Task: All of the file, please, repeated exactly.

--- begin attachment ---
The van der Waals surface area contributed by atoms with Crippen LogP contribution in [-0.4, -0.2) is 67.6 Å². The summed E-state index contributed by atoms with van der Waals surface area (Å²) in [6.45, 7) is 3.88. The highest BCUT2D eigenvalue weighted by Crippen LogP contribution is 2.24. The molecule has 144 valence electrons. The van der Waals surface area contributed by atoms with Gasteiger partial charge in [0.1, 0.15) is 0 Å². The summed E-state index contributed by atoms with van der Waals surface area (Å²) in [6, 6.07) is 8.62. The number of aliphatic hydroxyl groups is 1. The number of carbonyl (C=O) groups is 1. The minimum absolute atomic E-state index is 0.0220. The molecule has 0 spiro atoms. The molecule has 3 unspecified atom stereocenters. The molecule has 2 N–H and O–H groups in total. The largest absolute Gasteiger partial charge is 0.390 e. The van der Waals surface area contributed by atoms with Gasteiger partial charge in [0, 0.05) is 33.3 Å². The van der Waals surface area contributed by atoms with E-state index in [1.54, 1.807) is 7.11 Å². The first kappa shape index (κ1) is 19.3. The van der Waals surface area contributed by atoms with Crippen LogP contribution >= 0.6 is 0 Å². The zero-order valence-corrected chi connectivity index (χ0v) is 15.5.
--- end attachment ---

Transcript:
The van der Waals surface area contributed by atoms with Crippen LogP contribution in [-0.4, -0.2) is 67.6 Å². The summed E-state index contributed by atoms with van der Waals surface area (Å²) in [6.45, 7) is 3.88. The highest BCUT2D eigenvalue weighted by Crippen LogP contribution is 2.24. The molecule has 144 valence electrons. The van der Waals surface area contributed by atoms with Gasteiger partial charge in [0.1, 0.15) is 0 Å². The summed E-state index contributed by atoms with van der Waals surface area (Å²) in [6, 6.07) is 8.62. The number of aliphatic hydroxyl groups is 1. The number of carbonyl (C=O) groups is 1. The minimum absolute atomic E-state index is 0.0220. The molecule has 0 spiro atoms. The molecule has 3 unspecified atom stereocenters. The molecule has 2 N–H and O–H groups in total. The largest absolute Gasteiger partial charge is 0.390 e. The van der Waals surface area contributed by atoms with Gasteiger partial charge in [0, 0.05) is 33.3 Å². The van der Waals surface area contributed by atoms with E-state index in [1.54, 1.807) is 7.11 Å². The first kappa shape index (κ1) is 19.3. The van der Waals surface area contributed by atoms with Crippen LogP contribution >= 0.6 is 0 Å². The zero-order valence-corrected chi connectivity index (χ0v) is 15.5.